Dec. 5, 2020
The role of a maintenance leader has changed dramatically in the past decade and the knowledge required by directors of maintenance now extends far beyond technical expertise.
In the NBAA GO Virtual Business Aviation Convention & Exhibition (VBACE) session, “Beyond the A&P Ticket: The Expanded Role of Today’s Modern Business Aviation Maintenance Professional,” NBAA brought together some of the industry’s most accomplished leaders to discuss the skills today’s technicians need to become great managers.
“Maintainers today are not just rising to the level of a director of maintenance but to director of aviation and beyond because the maintenance community is developing and growing some of the best leaders in our industry,” said NBAA Director, Technical Operations and webinar moderator Stewart D’Leon. “This has been achieved because as a community we have adapted and embraced the soft skills that allow us to manage and appreciate the individuals and teams that we work with.”
Good leadership takes effort, noted Fern Campos, director of maintenance for the Disney Aviation Group. “People are not born with the innate qualities to be a good leader and when you go to A&P school chances are that they won’t talk about leadership. So, you must study leadership like any other skill,” explained Campos.
And for technicians looking to management as a career, Campos offered this advice: “We’re here to serve the people that work for us and give them the things that they need to succeed. That’s what sets apart a good leader from a bad leader.”
Maintenance leaders can also enhance safety by ensuring every team member is valued, said Shannon Hotchkin, director of maintenance at Nike Flight. “Leveraging the knowledge of everyone on the team, bringing everyone into the conversation is the best thing to do whenever you are talking about risk,” she said. “By being a democratic leader, you can talk about an issue, gather ideas and discuss those ideas to make the most informed decision you can.”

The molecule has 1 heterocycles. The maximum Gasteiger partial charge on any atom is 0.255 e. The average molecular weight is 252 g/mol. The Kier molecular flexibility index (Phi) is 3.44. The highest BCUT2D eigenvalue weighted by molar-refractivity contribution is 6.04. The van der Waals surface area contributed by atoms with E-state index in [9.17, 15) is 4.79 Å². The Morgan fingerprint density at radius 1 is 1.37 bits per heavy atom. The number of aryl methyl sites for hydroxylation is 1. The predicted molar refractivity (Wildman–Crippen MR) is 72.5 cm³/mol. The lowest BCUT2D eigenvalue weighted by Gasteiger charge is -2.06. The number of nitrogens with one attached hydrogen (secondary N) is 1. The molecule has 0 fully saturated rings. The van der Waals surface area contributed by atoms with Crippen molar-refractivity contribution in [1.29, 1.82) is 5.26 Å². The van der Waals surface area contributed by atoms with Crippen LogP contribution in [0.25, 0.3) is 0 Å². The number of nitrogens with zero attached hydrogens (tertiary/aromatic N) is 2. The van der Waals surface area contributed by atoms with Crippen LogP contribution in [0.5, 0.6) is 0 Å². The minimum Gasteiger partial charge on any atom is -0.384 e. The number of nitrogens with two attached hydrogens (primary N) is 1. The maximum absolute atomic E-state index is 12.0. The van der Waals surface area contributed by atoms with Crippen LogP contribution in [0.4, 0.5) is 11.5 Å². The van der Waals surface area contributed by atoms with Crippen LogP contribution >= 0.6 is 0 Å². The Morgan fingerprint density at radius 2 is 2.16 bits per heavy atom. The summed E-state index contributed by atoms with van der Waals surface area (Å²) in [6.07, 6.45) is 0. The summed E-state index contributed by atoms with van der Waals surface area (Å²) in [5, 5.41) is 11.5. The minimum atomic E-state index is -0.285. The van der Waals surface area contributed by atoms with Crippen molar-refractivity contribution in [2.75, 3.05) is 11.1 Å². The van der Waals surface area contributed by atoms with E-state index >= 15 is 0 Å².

Technology can also equip a leader with the tools to improve safety, noted Kevin Flynn, director, aviation maintenance at AbbVie, although managers must understand that a poorly designed tool can be counterproductive. “You need to remove as many roadblocks as possible,” he noted.
Flynn also explained that today’s maintenance leaders must appreciate their role beyond the maintenance facility. “In many companies, the director of maintenance is now considered a corporate level officer,” he added. “That means that you must be a technical expert at one level but also understand that the corporation sees you as a people manager.”
Ultimately, a good leader creates an environment where the team can excel, said Andrew Kiehl, vice president, fleet maintenance for Executive Jet Management.
“One of the most rewarding things about this career is that everyone has a passion for aviation,” he explained. “When you create a workplace where they feel like they are contributing every day and where they feel like they are supported every day, and if you put yourself out there and make yourself available to your team, it will pay dividends.”